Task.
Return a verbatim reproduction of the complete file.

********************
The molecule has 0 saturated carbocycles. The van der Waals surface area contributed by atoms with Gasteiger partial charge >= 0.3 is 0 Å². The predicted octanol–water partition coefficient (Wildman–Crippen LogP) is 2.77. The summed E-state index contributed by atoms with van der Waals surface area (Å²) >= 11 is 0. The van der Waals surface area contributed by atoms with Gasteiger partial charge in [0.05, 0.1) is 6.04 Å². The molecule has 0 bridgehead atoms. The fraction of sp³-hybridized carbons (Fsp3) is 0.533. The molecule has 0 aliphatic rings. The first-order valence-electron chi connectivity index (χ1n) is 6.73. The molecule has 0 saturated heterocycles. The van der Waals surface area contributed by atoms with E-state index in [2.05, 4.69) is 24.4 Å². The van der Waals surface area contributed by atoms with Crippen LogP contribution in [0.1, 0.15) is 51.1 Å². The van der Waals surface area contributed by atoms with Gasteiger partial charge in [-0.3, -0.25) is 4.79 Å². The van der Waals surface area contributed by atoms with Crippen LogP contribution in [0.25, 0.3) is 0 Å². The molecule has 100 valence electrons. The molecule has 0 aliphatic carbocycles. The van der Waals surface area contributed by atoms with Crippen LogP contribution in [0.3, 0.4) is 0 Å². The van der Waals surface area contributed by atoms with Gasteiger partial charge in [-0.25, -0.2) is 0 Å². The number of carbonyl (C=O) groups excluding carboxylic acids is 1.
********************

The molecule has 0 saturated carbocycles. The van der Waals surface area contributed by atoms with Gasteiger partial charge >= 0.3 is 0 Å². The predicted octanol–water partition coefficient (Wildman–Crippen LogP) is 2.77. The summed E-state index contributed by atoms with van der Waals surface area (Å²) >= 11 is 0. The van der Waals surface area contributed by atoms with Gasteiger partial charge in [0.05, 0.1) is 6.04 Å². The molecule has 0 bridgehead atoms. The fraction of sp³-hybridized carbons (Fsp3) is 0.533. The molecule has 0 aliphatic rings. The first-order valence-electron chi connectivity index (χ1n) is 6.73. The molecule has 0 saturated heterocycles. The van der Waals surface area contributed by atoms with E-state index in [2.05, 4.69) is 24.4 Å². The van der Waals surface area contributed by atoms with Crippen LogP contribution in [0.1, 0.15) is 51.1 Å². The van der Waals surface area contributed by atoms with Gasteiger partial charge in [-0.3, -0.25) is 4.79 Å². The van der Waals surface area contributed by atoms with Crippen LogP contribution in [0.25, 0.3) is 0 Å². The molecule has 100 valence electrons. The molecule has 0 aliphatic carbocycles. The van der Waals surface area contributed by atoms with Crippen LogP contribution in [0.3, 0.4) is 0 Å². The van der Waals surface area contributed by atoms with Gasteiger partial charge in [-0.25, -0.2) is 0 Å². The number of carbonyl (C=O) groups excluding carboxylic acids is 1.